And, in honor of “Jack”, Faustina, Stephen and Charlotte, I am including in this post a photograph from an issue of Scientific American. If there is only one piece of American history in your lineage, I think Ellis Island is a pretty hefty one.
Cheers!

Post Script:  The number of staff here is too limited to do more research than pulling titles and dates that have been requested by collectors.  There are many great databases for searching content.  Once you know the paper you are looking for, we are happy to see if we have it!

I’m New Here, Week Twelve…

May 3, 2019 by · Leave a Comment 

This week I learned a bit more about major stories that were not covered by news outlets, as well as events and people for whom fame was achieved through failure.

Lindbergh’s flight and the details of his life were a big deal in the world of newspapers. Like Amelia Earhart, many chronicles exist of the events leading up to and including his famous flight path. And those are very popular issues with experienced and novice collectors alike. I enjoy the perspective through the eyes of the reporters of the time – and all of the details on which they chose to focus.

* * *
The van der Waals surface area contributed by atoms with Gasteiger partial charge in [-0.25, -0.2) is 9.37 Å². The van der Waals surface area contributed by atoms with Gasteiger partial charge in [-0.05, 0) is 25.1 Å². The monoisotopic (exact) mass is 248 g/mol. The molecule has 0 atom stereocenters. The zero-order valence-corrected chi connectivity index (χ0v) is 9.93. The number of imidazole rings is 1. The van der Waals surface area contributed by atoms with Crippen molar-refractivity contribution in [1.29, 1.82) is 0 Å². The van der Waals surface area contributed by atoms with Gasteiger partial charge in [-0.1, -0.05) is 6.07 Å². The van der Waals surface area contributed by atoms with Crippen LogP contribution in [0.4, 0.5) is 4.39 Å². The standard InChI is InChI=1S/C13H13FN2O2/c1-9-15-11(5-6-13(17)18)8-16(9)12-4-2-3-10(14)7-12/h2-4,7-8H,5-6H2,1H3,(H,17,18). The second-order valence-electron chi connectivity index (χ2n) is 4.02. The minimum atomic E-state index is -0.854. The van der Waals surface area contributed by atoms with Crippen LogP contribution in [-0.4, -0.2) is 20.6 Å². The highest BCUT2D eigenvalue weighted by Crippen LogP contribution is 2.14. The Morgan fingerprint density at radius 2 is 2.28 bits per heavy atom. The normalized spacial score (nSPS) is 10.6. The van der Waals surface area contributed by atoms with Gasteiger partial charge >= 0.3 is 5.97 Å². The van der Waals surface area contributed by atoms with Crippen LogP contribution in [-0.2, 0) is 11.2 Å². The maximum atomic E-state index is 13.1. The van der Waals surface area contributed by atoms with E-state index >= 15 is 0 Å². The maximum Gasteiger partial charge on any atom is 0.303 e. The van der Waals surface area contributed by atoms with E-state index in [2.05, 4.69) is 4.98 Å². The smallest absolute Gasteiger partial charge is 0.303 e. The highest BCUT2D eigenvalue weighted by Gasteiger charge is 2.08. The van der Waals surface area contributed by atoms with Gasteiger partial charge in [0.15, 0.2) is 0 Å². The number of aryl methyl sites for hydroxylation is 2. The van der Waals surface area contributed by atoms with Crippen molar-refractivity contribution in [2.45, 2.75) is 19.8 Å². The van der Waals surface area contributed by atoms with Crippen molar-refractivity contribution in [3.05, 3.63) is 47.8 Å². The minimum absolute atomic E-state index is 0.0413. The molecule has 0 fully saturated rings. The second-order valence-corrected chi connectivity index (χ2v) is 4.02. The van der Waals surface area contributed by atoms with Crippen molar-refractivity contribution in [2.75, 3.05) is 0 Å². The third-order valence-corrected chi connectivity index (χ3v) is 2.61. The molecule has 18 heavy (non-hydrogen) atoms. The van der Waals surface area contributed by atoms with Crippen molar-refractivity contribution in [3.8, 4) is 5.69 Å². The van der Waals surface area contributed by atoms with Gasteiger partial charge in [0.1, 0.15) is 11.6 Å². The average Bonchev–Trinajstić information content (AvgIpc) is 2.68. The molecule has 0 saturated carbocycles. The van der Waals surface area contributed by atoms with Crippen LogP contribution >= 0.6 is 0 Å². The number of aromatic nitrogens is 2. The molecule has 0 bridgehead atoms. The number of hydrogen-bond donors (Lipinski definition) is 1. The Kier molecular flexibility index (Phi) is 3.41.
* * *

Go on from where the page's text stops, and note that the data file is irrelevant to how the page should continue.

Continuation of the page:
Interestingly, Lindbergh’s renowned success was rivaled by the widely reported failure of Douglas “Wrong Way” Corrigan, who flew to Ireland instead of the return trip to California he had logged in his flight plan. Further research suggests that Corrigan had been denied permission for that “accidental flight” multiple times. My personal opinion is heavily influenced by the photographs I could find which certainly seem to portray the grin of a fellow intent on breaking at least a few rules.

Papers that cover the Chicago Fire of 1871 describe the destruction, the casualties, and even the investigation into Mrs. O’Leary, whose cow is the stuff of campfire songs. The latter made me laugh, as I have always assumed it to be a fictitious rhyme. However, it becomes oddly real when a full column asserts Mr. O’Leary’s adamant claim that the cow was not his, but his wife’s, and he was sleeping at the time of the fire.